Survival in the newspaper business: rethinking mass culture

November 16, 2007 at 11:09 pm | In free_press, innovation, media, newspapers | 1 Comment

Terrific post by CEOs for Cities, Rethinking Mass Culture:

“If the average reading level is eighth grade, in a mass-culture model you want to write to that level and hope you capture the largest demographic segment. And you hope that those below the level will give you a chance. In fact, you aggressively court this group by trying to prove your accessibility. As for the group reading above the level: your strategy for success is “where else are they going to go?” Your paper is probably the only/best/major source of news in your community.”Newspapers have not traditionally been mass market. In fact they were the classic niche subsidy model. The genius of newspapers was that they aggregated lots of mini-content – comics, bridge columns, stock tables, crossword puzzles, the arts, business, sports – and built enough of a combined audience to subsidize the content that otherwise would not have paid for itself.

“…the fact is that the content that journalists think counts most – coverage of city hall, foreign reporting, investigations – does not have a big enough audience to pay for itself on its own.

“Yet somewhere along the way, this idea of niche aggregation slipped away from the local paper and was replaced by the sense that every story ought to be comprehensible by every reader. The problem: in a culture that increasingly offers more and more choice and allows people to get more precisely what they want, when they want, and how they want it, a generalized product that doesn’t specifically satisfy anyone finds its audience erode away. The more general, the more broad, the more “mass culture” a newspaper tries to become, the faster its readers look elsewhere.

“The very things you see newspapers doing to try to bring in new readers… are the things that while they might have worked 20 years ago, don’t today. That’s because the celebutantes get better dish at TMZ and the Live at 5 guys do better fire and missing kids.”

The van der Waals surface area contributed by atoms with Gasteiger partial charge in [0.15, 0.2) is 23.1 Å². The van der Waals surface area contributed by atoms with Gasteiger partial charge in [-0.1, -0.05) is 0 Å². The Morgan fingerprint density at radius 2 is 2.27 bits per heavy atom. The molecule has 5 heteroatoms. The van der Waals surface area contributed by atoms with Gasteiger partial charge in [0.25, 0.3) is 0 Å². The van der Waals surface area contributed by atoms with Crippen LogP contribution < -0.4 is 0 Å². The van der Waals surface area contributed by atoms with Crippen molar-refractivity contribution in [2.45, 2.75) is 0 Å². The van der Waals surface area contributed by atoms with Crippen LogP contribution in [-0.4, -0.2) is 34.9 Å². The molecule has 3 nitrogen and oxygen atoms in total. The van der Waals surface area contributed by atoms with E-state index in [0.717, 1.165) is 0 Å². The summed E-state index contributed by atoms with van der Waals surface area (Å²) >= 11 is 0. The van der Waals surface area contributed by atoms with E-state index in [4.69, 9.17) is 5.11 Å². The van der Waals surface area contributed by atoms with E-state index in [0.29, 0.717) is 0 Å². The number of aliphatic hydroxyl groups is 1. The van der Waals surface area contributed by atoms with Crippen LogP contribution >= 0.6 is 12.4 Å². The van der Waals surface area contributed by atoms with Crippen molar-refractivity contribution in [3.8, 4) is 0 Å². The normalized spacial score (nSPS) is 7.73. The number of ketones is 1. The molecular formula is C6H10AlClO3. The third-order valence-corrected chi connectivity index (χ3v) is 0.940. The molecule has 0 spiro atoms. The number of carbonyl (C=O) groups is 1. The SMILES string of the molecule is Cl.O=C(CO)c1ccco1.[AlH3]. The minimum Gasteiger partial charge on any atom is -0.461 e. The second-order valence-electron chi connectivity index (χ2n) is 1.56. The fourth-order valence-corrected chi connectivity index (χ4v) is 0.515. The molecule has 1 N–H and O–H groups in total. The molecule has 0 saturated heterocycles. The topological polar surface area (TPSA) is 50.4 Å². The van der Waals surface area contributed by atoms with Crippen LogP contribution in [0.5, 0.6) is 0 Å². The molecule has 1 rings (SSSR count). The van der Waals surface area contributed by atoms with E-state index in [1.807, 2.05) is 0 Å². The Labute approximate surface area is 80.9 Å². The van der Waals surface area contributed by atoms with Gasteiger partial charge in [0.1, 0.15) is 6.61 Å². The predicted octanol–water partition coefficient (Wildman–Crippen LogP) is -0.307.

Read the full post here.

And if you are interested in arts news, you can’t do better than ArtsJournal for news and the array of blogs sponsored by ArtsJournal.

More later, and on other topics, too, but I’m in a total rush right now. Just for now, on the newspaper topic, though: DO, if you’re in that business, PLEASE do consider what Invisible Inkling has to say in 10 Obvious Things About the Future of Newspapers You Need to Get Through Your Head… Really, read it. Great stuff.

More on Black Press scandal

September 3, 2007 at 9:22 pm | In black_press, free_press, newspapers, times_colonist, victoria | Comments Off on More on Black Press scandal

On August 21 I wrote about the scandal brewing at Black Press here in Victoria, which I learned about through — and which was otherwise consistently covered only by — local political writer and blogger Sean Holman. The whole story was otherwise largely ignored. (On Aug.28, I added an update to the original entry, again adding more information from Holman’s updates.)

The story appears to be fading slowly from view, which I find pretty appalling. There is one other update, again from Sean Holman, who on August 29 wrote his last (to date) entry on the topic: Black on Black.

Go read it for yourself — it’s lengthy and complex, and shows that when corporations put out fires, it’s not necessarily a fine art, but rather something conjured by sheer “because I say so” power.

It’s also depressing to see that comments have apparently dried up around this topic. It’s as if the reporters and some staff cared, initially, but the reading public is dumb, oblivious, and anaesthetized. Or jaded, which may be the same thing.

And as predicted by many, Monday Magazine, despite its pretence of being critical and anti-corporatist, has been breathtakingly silent on the issue. Why? Ever-so-alternative <kof> Monday is owned by Black Press, and I guess staff at Monday know which side of the ass their cheek is buttered on.

Also read Holman’s entry and see that the other thing that’s alive and well is the corporate art of playing “po’ me,” as in: claiming that the big ol’ daily newspaper (the Times-Colonist) has it easy because people pay to read it, so therefore the “free” community newspapers have to put themselves in bondage to their masters, the advertisers, upon whom they rely for revenue.

Oh, give me a break already. If that’s your business model, I suppose it explains why you don’t have to care about the quality or integrity or timeliness of your editorial content.

Besides, I believe the Times-Colonist already scooped Black Press on how to bend over for advertisers, in the process eschewing quality editorial content: who can forget the Vivian Smith affair?

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